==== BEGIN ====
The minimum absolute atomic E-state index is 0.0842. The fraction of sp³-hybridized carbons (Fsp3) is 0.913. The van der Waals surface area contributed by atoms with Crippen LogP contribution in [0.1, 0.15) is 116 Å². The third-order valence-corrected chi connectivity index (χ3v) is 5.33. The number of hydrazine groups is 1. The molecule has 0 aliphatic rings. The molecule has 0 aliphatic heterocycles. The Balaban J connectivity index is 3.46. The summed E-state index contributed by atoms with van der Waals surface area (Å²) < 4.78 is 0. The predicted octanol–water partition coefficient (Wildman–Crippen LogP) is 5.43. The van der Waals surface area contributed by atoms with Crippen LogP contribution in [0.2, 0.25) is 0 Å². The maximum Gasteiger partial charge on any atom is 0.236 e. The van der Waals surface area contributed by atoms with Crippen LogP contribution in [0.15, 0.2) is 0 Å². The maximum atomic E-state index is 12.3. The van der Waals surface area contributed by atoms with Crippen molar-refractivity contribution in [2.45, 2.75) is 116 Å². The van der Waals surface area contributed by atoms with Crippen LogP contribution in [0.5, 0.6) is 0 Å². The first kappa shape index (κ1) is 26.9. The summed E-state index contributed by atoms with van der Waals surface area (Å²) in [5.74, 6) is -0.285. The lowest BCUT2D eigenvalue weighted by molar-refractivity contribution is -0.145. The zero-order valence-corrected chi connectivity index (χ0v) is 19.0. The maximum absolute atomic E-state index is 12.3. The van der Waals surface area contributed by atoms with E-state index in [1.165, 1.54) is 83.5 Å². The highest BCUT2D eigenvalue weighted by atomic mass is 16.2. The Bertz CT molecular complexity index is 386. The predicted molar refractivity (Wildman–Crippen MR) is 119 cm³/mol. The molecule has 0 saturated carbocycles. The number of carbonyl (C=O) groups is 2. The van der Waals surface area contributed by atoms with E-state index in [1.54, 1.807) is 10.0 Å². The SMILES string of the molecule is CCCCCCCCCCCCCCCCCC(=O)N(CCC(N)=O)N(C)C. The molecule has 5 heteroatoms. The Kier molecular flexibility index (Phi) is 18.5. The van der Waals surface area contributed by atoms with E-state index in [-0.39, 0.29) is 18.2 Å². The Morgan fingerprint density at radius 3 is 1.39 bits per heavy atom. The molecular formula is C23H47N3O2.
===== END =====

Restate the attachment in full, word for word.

The minimum absolute atomic E-state index is 0.0842. The fraction of sp³-hybridized carbons (Fsp3) is 0.913. The van der Waals surface area contributed by atoms with Crippen LogP contribution in [0.1, 0.15) is 116 Å². The third-order valence-corrected chi connectivity index (χ3v) is 5.33. The number of hydrazine groups is 1. The molecule has 0 aliphatic rings. The molecule has 0 aliphatic heterocycles. The Balaban J connectivity index is 3.46. The summed E-state index contributed by atoms with van der Waals surface area (Å²) < 4.78 is 0. The predicted octanol–water partition coefficient (Wildman–Crippen LogP) is 5.43. The van der Waals surface area contributed by atoms with Crippen LogP contribution in [0.2, 0.25) is 0 Å². The maximum Gasteiger partial charge on any atom is 0.236 e. The van der Waals surface area contributed by atoms with Crippen LogP contribution in [0.15, 0.2) is 0 Å². The maximum atomic E-state index is 12.3. The van der Waals surface area contributed by atoms with Crippen molar-refractivity contribution in [2.45, 2.75) is 116 Å². The van der Waals surface area contributed by atoms with Crippen LogP contribution in [0.5, 0.6) is 0 Å². The first kappa shape index (κ1) is 26.9. The summed E-state index contributed by atoms with van der Waals surface area (Å²) in [5.74, 6) is -0.285. The lowest BCUT2D eigenvalue weighted by molar-refractivity contribution is -0.145. The zero-order valence-corrected chi connectivity index (χ0v) is 19.0. The maximum absolute atomic E-state index is 12.3. The van der Waals surface area contributed by atoms with E-state index in [1.165, 1.54) is 83.5 Å². The highest BCUT2D eigenvalue weighted by atomic mass is 16.2. The Bertz CT molecular complexity index is 386. The predicted molar refractivity (Wildman–Crippen MR) is 119 cm³/mol. The molecule has 0 saturated carbocycles. The number of carbonyl (C=O) groups is 2. The van der Waals surface area contributed by atoms with E-state index in [1.54, 1.807) is 10.0 Å². The SMILES string of the molecule is CCCCCCCCCCCCCCCCCC(=O)N(CCC(N)=O)N(C)C. The molecule has 5 heteroatoms. The Kier molecular flexibility index (Phi) is 18.5. The van der Waals surface area contributed by atoms with E-state index in [-0.39, 0.29) is 18.2 Å². The Morgan fingerprint density at radius 3 is 1.39 bits per heavy atom. The molecular formula is C23H47N3O2.